The Serious Fraud Office raided Hell Pizza this week and the Herald on Sunday has learnt more in recent days about the high-profile company's party culture. But the flamboyant boss of Hell insists that they have done nothing wrong.

Cruising down the Las Vegas Strip in a stretch limousine, Warren Powell gestured towards the drinks cabinet stocked with top-shelf liquor.

Flush with cash from the $15 million-sale of Hell Pizza in 2006, the outspoken director of the chain organised the lavish trip as a thank you to his closest friends.

Powell spent $30,000 on flights to Los Angeles and Las Vegas and accommodation and a trip to Disneyland for nine people.

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The boss gave instructions to those on the trip in an email to pick up a rental car at Los Angeles and go to "Muscle Beach".

"Be careful where you leave your cars, what Americans that have not been dragged into the war are thiefs," he wrote.

In an email obtained by the Herald on Sunday, Powell's personal assistant wrote: "Otis [Powell] text me last night to let everyone know to pack small!! I am a girl, so it is almost impossible to pack small for me, and I have a suitcase full of Hell condoms for Otis."

Powell calls the City of Sin "The Happiest Place on Earth" - and even named his son Vegas.

On another trip, Powell poses in a cowboy hat with his partner Oksana.

Yesterday he said the Las Vegas staff trip was paid for from the $15.6 million he and fellow directors Callum Davies and Stu McMullin made from the sale.

He emailed a Flight Centre travel agent to say he needed invoices for "around 30K" for tax purposes.

Powell said he could not remember if it was paid out of the marketing fund - a trust controlled by Hell directors and used to pay for advertising.

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"Our marketing fund was in credit and the company had been sold. This was our money."

ON THURSDAY, Serious Fraud Office investigators swooped on commercial and residential properties in Auckland and Wellington connected to Hell Pizza.

At least six locations, including the pizza chain's Wellington head office and Powell's $900,000 Mission Bay townhouse, were searched.

Computers, cellphones and documents relating to several trusts linked to Powell and one of his companies, Abraham Black Limited, were seized.

Powell says the company has done nothing wrong and expresses confidence that neither he nor fellow directors Davies and McMullin are the targets of the investigation.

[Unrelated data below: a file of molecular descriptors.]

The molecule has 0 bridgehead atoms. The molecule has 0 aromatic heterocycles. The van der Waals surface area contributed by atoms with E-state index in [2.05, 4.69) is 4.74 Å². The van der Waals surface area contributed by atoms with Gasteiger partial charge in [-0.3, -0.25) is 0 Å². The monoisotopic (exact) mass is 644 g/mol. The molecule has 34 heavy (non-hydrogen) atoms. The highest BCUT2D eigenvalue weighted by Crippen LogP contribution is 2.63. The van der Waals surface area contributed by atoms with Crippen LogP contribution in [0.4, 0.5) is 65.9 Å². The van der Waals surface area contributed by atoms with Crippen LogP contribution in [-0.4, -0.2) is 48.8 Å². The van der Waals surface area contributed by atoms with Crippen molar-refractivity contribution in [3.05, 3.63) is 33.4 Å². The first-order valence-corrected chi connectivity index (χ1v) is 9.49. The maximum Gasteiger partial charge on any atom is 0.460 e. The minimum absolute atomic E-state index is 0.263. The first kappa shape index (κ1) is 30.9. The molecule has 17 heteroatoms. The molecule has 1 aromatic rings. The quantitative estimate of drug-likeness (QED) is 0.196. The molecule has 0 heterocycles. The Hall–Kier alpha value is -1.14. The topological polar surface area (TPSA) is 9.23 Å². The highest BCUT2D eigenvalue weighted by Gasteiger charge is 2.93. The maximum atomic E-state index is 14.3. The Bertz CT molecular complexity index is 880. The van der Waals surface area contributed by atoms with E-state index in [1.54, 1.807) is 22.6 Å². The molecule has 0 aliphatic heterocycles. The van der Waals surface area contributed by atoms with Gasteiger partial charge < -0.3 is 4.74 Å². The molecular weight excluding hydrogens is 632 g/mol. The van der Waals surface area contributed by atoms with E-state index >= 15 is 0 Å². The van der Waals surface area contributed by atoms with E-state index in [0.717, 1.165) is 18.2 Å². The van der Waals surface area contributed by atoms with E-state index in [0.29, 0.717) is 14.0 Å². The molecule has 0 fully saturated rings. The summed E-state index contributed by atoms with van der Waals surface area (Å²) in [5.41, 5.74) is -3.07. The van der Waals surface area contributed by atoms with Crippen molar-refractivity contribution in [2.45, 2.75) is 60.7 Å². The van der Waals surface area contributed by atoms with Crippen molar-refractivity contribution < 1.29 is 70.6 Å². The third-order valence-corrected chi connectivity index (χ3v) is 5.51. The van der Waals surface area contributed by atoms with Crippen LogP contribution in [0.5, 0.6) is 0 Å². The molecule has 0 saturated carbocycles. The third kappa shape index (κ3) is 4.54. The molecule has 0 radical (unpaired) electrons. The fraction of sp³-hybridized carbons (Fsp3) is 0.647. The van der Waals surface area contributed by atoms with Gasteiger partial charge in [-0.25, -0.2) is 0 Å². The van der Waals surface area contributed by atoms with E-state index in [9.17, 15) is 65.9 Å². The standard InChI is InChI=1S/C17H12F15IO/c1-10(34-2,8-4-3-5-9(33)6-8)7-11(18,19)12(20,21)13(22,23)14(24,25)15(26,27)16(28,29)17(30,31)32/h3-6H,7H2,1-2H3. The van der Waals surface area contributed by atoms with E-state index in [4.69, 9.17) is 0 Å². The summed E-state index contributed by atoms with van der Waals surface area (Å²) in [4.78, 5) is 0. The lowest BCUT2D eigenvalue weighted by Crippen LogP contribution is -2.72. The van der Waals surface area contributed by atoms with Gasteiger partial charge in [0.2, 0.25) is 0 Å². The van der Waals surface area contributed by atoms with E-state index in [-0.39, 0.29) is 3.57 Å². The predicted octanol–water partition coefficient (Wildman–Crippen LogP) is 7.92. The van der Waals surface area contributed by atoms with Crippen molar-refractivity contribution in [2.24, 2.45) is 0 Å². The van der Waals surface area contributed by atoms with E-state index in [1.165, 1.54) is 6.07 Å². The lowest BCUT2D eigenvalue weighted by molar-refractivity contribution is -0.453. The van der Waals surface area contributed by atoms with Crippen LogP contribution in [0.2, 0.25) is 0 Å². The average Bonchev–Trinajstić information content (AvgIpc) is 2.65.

In a tongue-in-cheek move, Hell yesterday emailed hundreds of thousands of customers offering a "Squeaky Clean Sunday" $13 pizza special to customers who quoted the code "SFO 666".

It is typical of an irreverent, sometimes provocative, marketing strategy that has made Hell one of New Zealand's most well-known and controversial brands.

The SFO will go over thousands of documents relating to the company's parent companies, Hell Revolutions and Hell Franchise Limited.

Its investigators are understood to be looking at transfers from Hell Pizza's marketing fund.

The fraud office last week received allegations of financial irregularities, which Hell will strenuously deny.

Powell said the company had just come through a full audit from the Inland Revenue Department.

"We are squeaky clean. There is no mischief in our business," he said. "I am assuming that we are not under investigation."

Hell Pizza's 64 franchises pay 5 per cent of their turnover, more than $1 million annually, into the fund used to pay for the controversial advertising campaigns.

Powell said the directors "fight like bejesus" to make sure they get good value for money from the marketing fund for their franchisees.

Invoices obtained by the Herald on Sunday show transactions between Abraham Black Limited and Hell Pizza are expected to make up part of the investigation.

Powell blamed a "rogue" former employee of the company for the allegations. "We fired [him] because he was an absolute ratbag."

The former employee's home was also raided by investigators.

SFO chief executive Adam Feeley said it was too early to say whether any fraud had taken place. "We are very careful not to point fingers at any individuals," he said.

"Our first priority is looking at the evidence and whether it supports that story."

Powell said it would be business as usual for Hell while the investigation was going on.

Meanwhile, business associates of Hell have rallied in support. Marc Spring, managing director of Trinity Media Group which has done advertising work for Hell, said: "I 100 per cent believe and trust that Warren has done absolutely nothing wrong.

"He is an innocent victim. Warren is only guilty of trying to help out a friend."